Liberal and Democratic-leaning groups, facing difficult midterm elections next year without the technological muscle of the Obama campaign behind them, are preparing a major effort to improve their data infrastructure.
George Soros, the retired hedge fund billionaire and longtime patron of liberal causes, will invest $2.5 million in the effort, officials involved with the plan said. His participation is a signal that some of the wealthy donors who arrived late to the Democrats’ “super PAC” efforts in 2012 are committing early for the next round. The initiative opens a new front in the “big data” arms race between the left and the right, as the Republican Party and conservative outside groups pour money into political technology after a presidential campaign in which they were badly outmatched.
President Barack Obama’s campaign spent tens of millions of dollars building a program to identify likely supporters and to motivate them with ads, social media efforts and get-out-the-vote messages. But the data experts and engineers who built Obama’s tech programs have largely moved into the private sector. And the president’s political organization faces an uncertain future: Reborn after Election Day as a tax-exempt advocacy group, it has struggled to translate Obama’s millions of supporters into an effective tool for advancing his agenda on issues like guns and immigration.
More important, some Democrats said, is that they are unsure how big a role that Obama’s organization can — or will — play in 2014. Those involved with the new effort say they are not waiting to find out. The initiative, as yet unnamed, will be based at Catalist, a for-profit cooperative founded in 2006 by Harold Ickes, a former aide to Hillary Rodham Clinton, and others.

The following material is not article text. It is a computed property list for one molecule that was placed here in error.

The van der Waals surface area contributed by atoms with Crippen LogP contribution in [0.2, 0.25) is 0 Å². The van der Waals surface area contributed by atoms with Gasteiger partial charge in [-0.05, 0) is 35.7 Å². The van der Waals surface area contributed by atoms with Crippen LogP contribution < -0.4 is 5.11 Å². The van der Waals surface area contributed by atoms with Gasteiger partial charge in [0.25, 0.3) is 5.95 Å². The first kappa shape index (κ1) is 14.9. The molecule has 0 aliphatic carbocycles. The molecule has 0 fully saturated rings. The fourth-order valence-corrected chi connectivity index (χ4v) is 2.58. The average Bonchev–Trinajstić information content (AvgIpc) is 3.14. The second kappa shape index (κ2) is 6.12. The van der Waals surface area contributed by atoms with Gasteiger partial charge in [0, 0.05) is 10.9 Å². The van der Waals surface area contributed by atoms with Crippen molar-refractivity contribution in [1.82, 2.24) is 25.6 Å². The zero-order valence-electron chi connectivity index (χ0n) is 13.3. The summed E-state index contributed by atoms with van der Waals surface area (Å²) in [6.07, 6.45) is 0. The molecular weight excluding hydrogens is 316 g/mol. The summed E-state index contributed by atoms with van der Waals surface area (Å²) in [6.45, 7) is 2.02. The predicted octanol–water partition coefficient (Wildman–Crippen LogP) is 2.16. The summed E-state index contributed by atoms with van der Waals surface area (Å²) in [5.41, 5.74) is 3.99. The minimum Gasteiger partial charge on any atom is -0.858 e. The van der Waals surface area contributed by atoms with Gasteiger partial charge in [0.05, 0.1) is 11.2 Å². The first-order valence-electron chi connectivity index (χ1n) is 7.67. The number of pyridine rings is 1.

Details of the effort were presented this week at a Washington conference of the Democracy Alliance, a coalition of some of the country’s biggest liberal givers, which works to steer money and to coordinate political work among advocacy groups. Soros and other alliance donors were early investors in Catalist, and many of the groups funded by the alliance now buy data from it.
On Thursday, boldfaced names of the Democratic donor world mingled at the Mandarin Oriental Hotel with rising Democratic stars like Wendy Davis, a contender for the Texas governor’s race, and Sen. Elizabeth Warren of Massachusetts, who has been urged by some supporters to consider a presidential bid. Warren gave a speech touching on Republican efforts to filibuster Obama’s judicial nominees and the drive to bring intellectual diversity to the federal bench, attendees said, and she was warmly received.
“She’s been a darling here since the first time she came,” said Rob McKay, the alliance’s chairman.
The conference will also feature the installation of Gara LaMarche, a veteran of liberal philanthropy, as the alliance’s new president. In an interview, LaMarche said the alliance hoped to expand its donor base and double its giving over the next several years, in part for a major new effort to expand the liberal political infrastructure at the state level, where conservatives and Republicans have won a series of political and policy victories.
“There is a lot of feeling in this room that the states are where the focus should be,” LaMarche said.
Improving Catalist was part of that drive, alliance officials said. The group serves as a kind of data hub for dozens of labor unions, liberal advocacy groups and super PACs, maintaining a shared national voter file that is continually updated with commercial and consumer data. Catalist was also involved in the governor’s election this month in Virginia and in the victorious mayoral campaign of Bill de Blasio in New York City.
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